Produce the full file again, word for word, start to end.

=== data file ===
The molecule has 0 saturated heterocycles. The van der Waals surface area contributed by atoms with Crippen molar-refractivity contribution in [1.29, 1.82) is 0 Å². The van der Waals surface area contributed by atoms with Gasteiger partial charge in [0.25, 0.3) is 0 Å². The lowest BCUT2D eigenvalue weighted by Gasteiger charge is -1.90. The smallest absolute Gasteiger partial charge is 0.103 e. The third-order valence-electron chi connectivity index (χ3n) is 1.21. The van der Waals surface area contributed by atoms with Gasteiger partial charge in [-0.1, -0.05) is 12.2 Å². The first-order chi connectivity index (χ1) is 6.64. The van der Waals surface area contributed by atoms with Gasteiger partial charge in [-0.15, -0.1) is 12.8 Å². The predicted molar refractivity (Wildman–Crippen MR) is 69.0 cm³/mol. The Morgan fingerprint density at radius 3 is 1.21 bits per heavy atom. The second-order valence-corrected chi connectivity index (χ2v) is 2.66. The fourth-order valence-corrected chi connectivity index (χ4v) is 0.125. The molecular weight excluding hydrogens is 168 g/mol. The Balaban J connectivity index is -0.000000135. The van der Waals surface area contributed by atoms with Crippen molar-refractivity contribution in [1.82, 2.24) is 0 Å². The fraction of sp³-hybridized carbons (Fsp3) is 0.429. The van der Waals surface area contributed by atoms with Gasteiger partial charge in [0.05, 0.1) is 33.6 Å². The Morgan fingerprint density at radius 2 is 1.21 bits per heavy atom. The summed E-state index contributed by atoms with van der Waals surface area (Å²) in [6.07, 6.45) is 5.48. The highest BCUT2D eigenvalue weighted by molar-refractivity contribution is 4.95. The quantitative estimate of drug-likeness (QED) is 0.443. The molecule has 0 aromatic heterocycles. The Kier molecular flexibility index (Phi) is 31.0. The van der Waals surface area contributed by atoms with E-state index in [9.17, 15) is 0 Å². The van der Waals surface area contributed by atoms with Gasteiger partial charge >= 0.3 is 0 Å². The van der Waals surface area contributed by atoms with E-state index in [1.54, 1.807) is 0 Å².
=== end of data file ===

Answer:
The molecule has 0 saturated heterocycles. The van der Waals surface area contributed by atoms with Crippen molar-refractivity contribution in [1.29, 1.82) is 0 Å². The van der Waals surface area contributed by atoms with Gasteiger partial charge in [0.25, 0.3) is 0 Å². The lowest BCUT2D eigenvalue weighted by Gasteiger charge is -1.90. The smallest absolute Gasteiger partial charge is 0.103 e. The third-order valence-electron chi connectivity index (χ3n) is 1.21. The van der Waals surface area contributed by atoms with Gasteiger partial charge in [-0.1, -0.05) is 12.2 Å². The first-order chi connectivity index (χ1) is 6.64. The van der Waals surface area contributed by atoms with Gasteiger partial charge in [-0.15, -0.1) is 12.8 Å². The predicted molar refractivity (Wildman–Crippen MR) is 69.0 cm³/mol. The Morgan fingerprint density at radius 3 is 1.21 bits per heavy atom. The second-order valence-corrected chi connectivity index (χ2v) is 2.66. The fourth-order valence-corrected chi connectivity index (χ4v) is 0.125. The molecular weight excluding hydrogens is 168 g/mol. The Balaban J connectivity index is -0.000000135. The van der Waals surface area contributed by atoms with Crippen molar-refractivity contribution in [1.82, 2.24) is 0 Å². The fraction of sp³-hybridized carbons (Fsp3) is 0.429. The van der Waals surface area contributed by atoms with Gasteiger partial charge in [0.05, 0.1) is 33.6 Å². The Morgan fingerprint density at radius 2 is 1.21 bits per heavy atom. The summed E-state index contributed by atoms with van der Waals surface area (Å²) in [6.07, 6.45) is 5.48. The highest BCUT2D eigenvalue weighted by molar-refractivity contribution is 4.95. The quantitative estimate of drug-likeness (QED) is 0.443. The molecule has 0 aromatic heterocycles. The Kier molecular flexibility index (Phi) is 31.0. The van der Waals surface area contributed by atoms with E-state index in [9.17, 15) is 0 Å². The van der Waals surface area contributed by atoms with Gasteiger partial charge >= 0.3 is 0 Å². The van der Waals surface area contributed by atoms with E-state index in [1.54, 1.807) is 0 Å².